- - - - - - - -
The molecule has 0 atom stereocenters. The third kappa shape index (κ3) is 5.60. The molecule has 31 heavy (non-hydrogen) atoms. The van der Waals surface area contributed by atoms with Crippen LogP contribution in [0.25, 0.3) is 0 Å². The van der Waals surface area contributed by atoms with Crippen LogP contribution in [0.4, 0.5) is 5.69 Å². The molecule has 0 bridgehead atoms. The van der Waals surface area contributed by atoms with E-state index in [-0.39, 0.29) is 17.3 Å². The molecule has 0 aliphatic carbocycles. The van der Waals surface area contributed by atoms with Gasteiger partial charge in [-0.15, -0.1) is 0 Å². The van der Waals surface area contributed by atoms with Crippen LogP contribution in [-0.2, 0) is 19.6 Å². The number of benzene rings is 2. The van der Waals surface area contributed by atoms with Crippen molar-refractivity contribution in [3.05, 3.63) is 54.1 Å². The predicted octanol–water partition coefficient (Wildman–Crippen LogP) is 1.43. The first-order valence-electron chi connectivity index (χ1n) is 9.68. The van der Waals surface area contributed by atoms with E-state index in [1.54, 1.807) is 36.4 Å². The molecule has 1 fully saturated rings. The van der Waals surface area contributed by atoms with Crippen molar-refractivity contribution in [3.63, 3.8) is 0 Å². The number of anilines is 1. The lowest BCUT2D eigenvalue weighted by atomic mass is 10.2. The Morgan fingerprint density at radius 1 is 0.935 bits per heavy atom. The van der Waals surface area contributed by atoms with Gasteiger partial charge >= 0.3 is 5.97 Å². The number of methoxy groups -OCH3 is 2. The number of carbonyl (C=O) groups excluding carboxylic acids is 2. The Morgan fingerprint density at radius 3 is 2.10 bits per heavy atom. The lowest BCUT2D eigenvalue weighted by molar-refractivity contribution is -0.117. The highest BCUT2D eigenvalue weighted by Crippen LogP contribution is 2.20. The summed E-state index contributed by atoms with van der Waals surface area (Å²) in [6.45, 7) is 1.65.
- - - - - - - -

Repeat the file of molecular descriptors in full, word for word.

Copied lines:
The molecule has 0 atom stereocenters. The third kappa shape index (κ3) is 5.60. The molecule has 31 heavy (non-hydrogen) atoms. The van der Waals surface area contributed by atoms with Crippen LogP contribution in [0.25, 0.3) is 0 Å². The van der Waals surface area contributed by atoms with Crippen LogP contribution in [0.4, 0.5) is 5.69 Å². The molecule has 0 bridgehead atoms. The van der Waals surface area contributed by atoms with E-state index in [-0.39, 0.29) is 17.3 Å². The molecule has 0 aliphatic carbocycles. The van der Waals surface area contributed by atoms with Gasteiger partial charge in [-0.15, -0.1) is 0 Å². The van der Waals surface area contributed by atoms with Crippen LogP contribution in [-0.2, 0) is 19.6 Å². The number of benzene rings is 2. The van der Waals surface area contributed by atoms with Crippen molar-refractivity contribution in [3.05, 3.63) is 54.1 Å². The predicted octanol–water partition coefficient (Wildman–Crippen LogP) is 1.43. The first-order valence-electron chi connectivity index (χ1n) is 9.68. The van der Waals surface area contributed by atoms with E-state index in [1.54, 1.807) is 36.4 Å². The molecule has 1 fully saturated rings. The van der Waals surface area contributed by atoms with Crippen molar-refractivity contribution in [3.63, 3.8) is 0 Å². The number of anilines is 1. The lowest BCUT2D eigenvalue weighted by atomic mass is 10.2. The Morgan fingerprint density at radius 1 is 0.935 bits per heavy atom. The van der Waals surface area contributed by atoms with Gasteiger partial charge >= 0.3 is 5.97 Å². The number of methoxy groups -OCH3 is 2. The number of carbonyl (C=O) groups excluding carboxylic acids is 2. The Morgan fingerprint density at radius 3 is 2.10 bits per heavy atom. The lowest BCUT2D eigenvalue weighted by molar-refractivity contribution is -0.117. The highest BCUT2D eigenvalue weighted by Crippen LogP contribution is 2.20. The summed E-state index contributed by atoms with van der Waals surface area (Å²) in [6.45, 7) is 1.65.